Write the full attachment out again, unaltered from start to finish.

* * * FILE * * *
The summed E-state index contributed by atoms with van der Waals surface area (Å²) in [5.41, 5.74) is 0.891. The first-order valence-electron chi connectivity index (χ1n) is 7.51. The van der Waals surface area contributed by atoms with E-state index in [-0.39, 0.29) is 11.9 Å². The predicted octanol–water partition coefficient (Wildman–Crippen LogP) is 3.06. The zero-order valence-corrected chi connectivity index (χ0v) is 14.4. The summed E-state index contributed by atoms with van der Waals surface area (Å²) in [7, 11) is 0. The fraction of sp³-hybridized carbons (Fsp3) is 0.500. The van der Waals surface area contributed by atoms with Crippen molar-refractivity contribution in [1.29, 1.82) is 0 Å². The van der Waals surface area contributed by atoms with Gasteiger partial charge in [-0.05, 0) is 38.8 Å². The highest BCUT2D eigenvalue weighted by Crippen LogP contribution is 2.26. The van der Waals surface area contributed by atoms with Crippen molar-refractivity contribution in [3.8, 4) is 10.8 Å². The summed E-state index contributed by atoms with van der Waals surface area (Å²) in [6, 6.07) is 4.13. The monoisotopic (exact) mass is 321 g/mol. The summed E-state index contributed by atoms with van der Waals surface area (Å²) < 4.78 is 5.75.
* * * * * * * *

The summed E-state index contributed by atoms with van der Waals surface area (Å²) in [5.41, 5.74) is 0.891. The first-order valence-electron chi connectivity index (χ1n) is 7.51. The van der Waals surface area contributed by atoms with E-state index in [-0.39, 0.29) is 11.9 Å². The predicted octanol–water partition coefficient (Wildman–Crippen LogP) is 3.06. The zero-order valence-corrected chi connectivity index (χ0v) is 14.4. The summed E-state index contributed by atoms with van der Waals surface area (Å²) in [7, 11) is 0. The fraction of sp³-hybridized carbons (Fsp3) is 0.500. The van der Waals surface area contributed by atoms with Crippen molar-refractivity contribution in [1.29, 1.82) is 0 Å². The van der Waals surface area contributed by atoms with Gasteiger partial charge in [-0.05, 0) is 38.8 Å². The highest BCUT2D eigenvalue weighted by Crippen LogP contribution is 2.26. The van der Waals surface area contributed by atoms with Crippen molar-refractivity contribution in [3.8, 4) is 10.8 Å². The summed E-state index contributed by atoms with van der Waals surface area (Å²) in [6, 6.07) is 4.13. The monoisotopic (exact) mass is 321 g/mol. The summed E-state index contributed by atoms with van der Waals surface area (Å²) < 4.78 is 5.75.